SFU Burnaby Mountain campus master plan

Artistic rendering of the SFU Burnaby Mountain gondola terminal station. (SFU)

Whistler Blackcomb

Peak to Peak Gondola (Whistler Blackcomb)

The gondola will offer a peak hour capacity of 3,000 passengers per hour per direction, with 30 passenger capacity cabins departing as frequently as every minute.

It will use a tri-cable system, known as 3S, similar to Whistler Blackcomb’s Peak to Peak Gondola, for enhanced speed, safety, and redundancy. Using 3S, the gondola will still be able to operate safely in wind conditions of up to 100 km/hr.

However, the gondola’s implementation depends on receiving funding support from the federal and provincial governments. To fund the project, TransLink previously indicated they were looking to tap into the region’s share of the federal gas tax revenue fund, and federal green infrastructure fund.

When built, the gondola will replace the No. 145 Production Way-University/SFU and No. 143 Burquitlam/SFU bus routes. The gondola will better ensure the campus remains accessible year-round, especially during the winter, when snowfall and ice buildup on the mountain roads forces the cancellation of classes.

The major No. 145 bus route has a travel time of 15 minutes in optimal conditions. Route 1’s annual operating cost is 30% lower than the existing buses.

“The Simon Fraser Student Society is excited to hear the news of the Burnaby Mountain Gondola project being endorsed,” says Matthew Provost, vice president external relations for the Simon Fraser Student Society.

“After a decade of advocacy from the student body we are able to celebrate and look forward to the positive impacts this will have for students, the SFU Community and Burnaby as a whole.”

SFU Burnaby Mountain Gondola route options compared

  • Route 1: Direct, straight line
    • Starting point: Production Way-University Station
    • Ending point: SFU Exchange
    • Travel time and distance: 6 minutes over 2.7 km
    • Construction cost: $210 million
    • Annual operating cost: $5.6 million (30% less than the bus)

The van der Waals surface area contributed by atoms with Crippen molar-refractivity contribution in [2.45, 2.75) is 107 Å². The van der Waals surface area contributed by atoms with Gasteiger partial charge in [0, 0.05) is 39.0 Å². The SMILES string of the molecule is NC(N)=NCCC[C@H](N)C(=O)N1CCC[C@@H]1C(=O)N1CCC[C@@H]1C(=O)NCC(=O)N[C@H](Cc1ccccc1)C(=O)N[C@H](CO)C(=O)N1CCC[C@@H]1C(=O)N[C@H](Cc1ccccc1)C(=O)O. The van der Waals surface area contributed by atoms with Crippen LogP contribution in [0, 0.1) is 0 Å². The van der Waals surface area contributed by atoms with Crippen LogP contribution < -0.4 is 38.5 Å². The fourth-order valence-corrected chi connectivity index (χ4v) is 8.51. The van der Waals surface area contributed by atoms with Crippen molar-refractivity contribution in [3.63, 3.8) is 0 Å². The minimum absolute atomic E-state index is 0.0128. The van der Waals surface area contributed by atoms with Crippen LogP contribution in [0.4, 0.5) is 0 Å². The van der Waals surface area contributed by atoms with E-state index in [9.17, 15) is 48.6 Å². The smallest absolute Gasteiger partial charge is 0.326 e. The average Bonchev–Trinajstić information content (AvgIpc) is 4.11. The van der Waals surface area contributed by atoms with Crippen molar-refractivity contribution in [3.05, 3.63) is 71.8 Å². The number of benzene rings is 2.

• Combined 2035 ridership: 30,400 per weekday
    • Property impact for the 20-metre wide gondola right-of-way: 2 residential properties on 3,778 sq metres due to aerial; 9 industrial/office properties on 9,488 sq metres; and 15,446 sq metres for other impacts
    • Aerial line residential privacy impact: Although it passes over the Forest Grove neighbourhood, no properties are within the 30.5-metre privacy impact zone
    • Aerial line impact over parks and green spaces: 19,779 sq metres, including 12,893 sq metres within Burnaby Mountain Conservation Area
    • Number of trees removed: 220 trees over 1.9 acres
  • Route 2: Angled eastern detour
    • Starting point: Production Way-University Station
    • Ending point: SFU Exchange
    • Travel time and distance: 11 minutes over 3.7 km
    • Construction cost: $237 million
    • Annual operating cost: $7.2 million (8% less than the bus)
    • Combined 2035 ridership: 28,200 per weekday
    • Property impact for the 20-metre wide gondola right-of-way: No residential impact; 4 industrial/office properties on 10,225 sq metres; and 16,104 sq metres for other impacts
    • Aerial line residential privacy impact: 12 residential units in one UniverCity property
    • Aerial line impact over parks and green spaces: 36,768 sq. metres, all within Burnaby Mountain Conservation Area
    • Number of trees removed: 1,110 trees over 7 acres
  • Route 3: Angled western detour
    • Starting point: Lake City Way Station
    • Ending point: Naheeno Park
    • Travel time and distance: 10 minutes over 3.6 km
    • Construction cost: $231 million
    • Annual operating cost: $7.2 million (8% less than the bus)
    • Combined 2035 ridership: 25,400 per weekday
    • Property impact for the 20-metre wide gondola right-of-way: No residential impact; 7 industrial/office parcels on 12,758 sq. metres; and 36,567 sq. metres for other impacts
    • Aerial line residential privacy impact: None
    • Aerial line impact over parks and green spaces: 57,455 sq metres, including 27,269 sq metres within Burnaby Mountain Conservation Area, 15,984 sq. metres within Burnaby Mountain Golf Course, and 7,714 sq metres within Naheeno Park
    • Number of trees removed: 1,330 trees over 6.3 acres

Kenneth ChanKenneth Chan